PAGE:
But the Syrian Observatory for Human Rights, an organization that monitors casualties in the country, said it has confirmed 502 deaths, nearly 1,000 fewer than the American intelligence assessment claimed.
Rami Abdel-Rahman, the head of the organization, said he was not contacted by U.S. officials about his efforts to collect information about the death toll.
"America works only with one part of the opposition that is deep in propaganda," he said, and urged the Obama administration to release the information its estimate is based on.
As U.S. officials assembled and double-checked the data, Iraq was not far from their thoughts.
"Our intelligence community has carefully reviewed and re-reviewed information regarding this attack," Secretary of State John Kerry said Friday. "And I will tell you it has done so more than mindful of the Iraq experience. We will not repeat that moment."
White House deputy national security adviser Benjamin Rhodes said that for all the focus on comparing judgments in Iraq and Syria over weapons of mass destruction, "the scale of what has been contemplated has been lost as against Iraq.
"You see this rush to compare," Rhodes said, "and what's interesting is that there is no outcome in which things look anything like Iraq."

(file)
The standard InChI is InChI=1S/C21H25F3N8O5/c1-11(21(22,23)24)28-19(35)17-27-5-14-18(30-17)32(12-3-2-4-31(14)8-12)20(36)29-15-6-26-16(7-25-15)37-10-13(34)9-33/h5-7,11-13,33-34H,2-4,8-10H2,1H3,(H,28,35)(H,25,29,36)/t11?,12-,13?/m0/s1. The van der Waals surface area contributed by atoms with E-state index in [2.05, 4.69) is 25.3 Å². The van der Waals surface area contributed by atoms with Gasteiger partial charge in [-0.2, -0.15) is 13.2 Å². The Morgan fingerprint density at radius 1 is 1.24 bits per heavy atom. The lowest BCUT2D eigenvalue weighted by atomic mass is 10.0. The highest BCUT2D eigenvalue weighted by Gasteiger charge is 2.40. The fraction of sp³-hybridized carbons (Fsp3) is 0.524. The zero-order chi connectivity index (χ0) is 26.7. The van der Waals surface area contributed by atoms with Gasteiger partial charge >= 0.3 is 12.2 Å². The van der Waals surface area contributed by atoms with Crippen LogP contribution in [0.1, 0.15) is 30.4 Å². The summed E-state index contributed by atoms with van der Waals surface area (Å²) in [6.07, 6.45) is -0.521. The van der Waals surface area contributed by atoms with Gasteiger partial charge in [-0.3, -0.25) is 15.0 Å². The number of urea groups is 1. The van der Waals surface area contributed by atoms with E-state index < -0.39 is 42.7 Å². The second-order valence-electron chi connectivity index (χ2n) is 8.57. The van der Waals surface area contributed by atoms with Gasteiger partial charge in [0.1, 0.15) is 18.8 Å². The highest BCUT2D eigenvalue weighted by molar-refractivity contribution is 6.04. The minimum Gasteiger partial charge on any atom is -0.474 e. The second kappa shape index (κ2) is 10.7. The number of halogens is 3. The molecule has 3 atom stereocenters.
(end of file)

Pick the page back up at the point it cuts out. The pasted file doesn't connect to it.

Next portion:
But even without the intelligence failures preceding the Iraq war, there is an Iraq and Afghanistan war fatigue that has settled over the country that also poses challenges for Obama.
The president acknowledged that Saturday when he said he would seek congressional approval before launching military action against Syria,
"I know well that we are weary of war. We've ended one war in Iraq. We're ending another in Afghanistan, and the American people have the good sense to know we cannot resolve the underlying conflict in Syria with our military," Obama said from the Rose Garden.
"In that part of the world, there are ancient sectarian differences, and the hopes of the Arab Spring have unleashed forces of change that are going to take many years to resolve. And that's why we're not contemplating putting our troops in the middle of someone else's war," Obama said.
An NBC poll had found that nearly 8 in 10 Americans want Obama to obtain congressional approval before using force in Syria. That said, the public is more favorably disposed to a limited cruise missile launch than some other type of intervention, with 50 percent favoring that kind of action and 44 opposing it.
Michael O'Hanlon, a national security analyst at The Brookings Institution, said that for all the contrasts with the 2003 Iraq invasion, the more apt comparison in Syria is with missile strikes ordered against Iraq by President Bill Clinton, including strikes in 1998 to punish Saddam for not complying with U.N. chemical weapons inspections.
"I'm surprised this administration doesn't make that analogy," O'Hanlon said. "This operation is going to be limited. It's going to be small scale or medium scale and it's going to be over as soon as it's begun practically. We're going to hear about the beginning, middle and end of it all in one Pentagon briefing, more or less."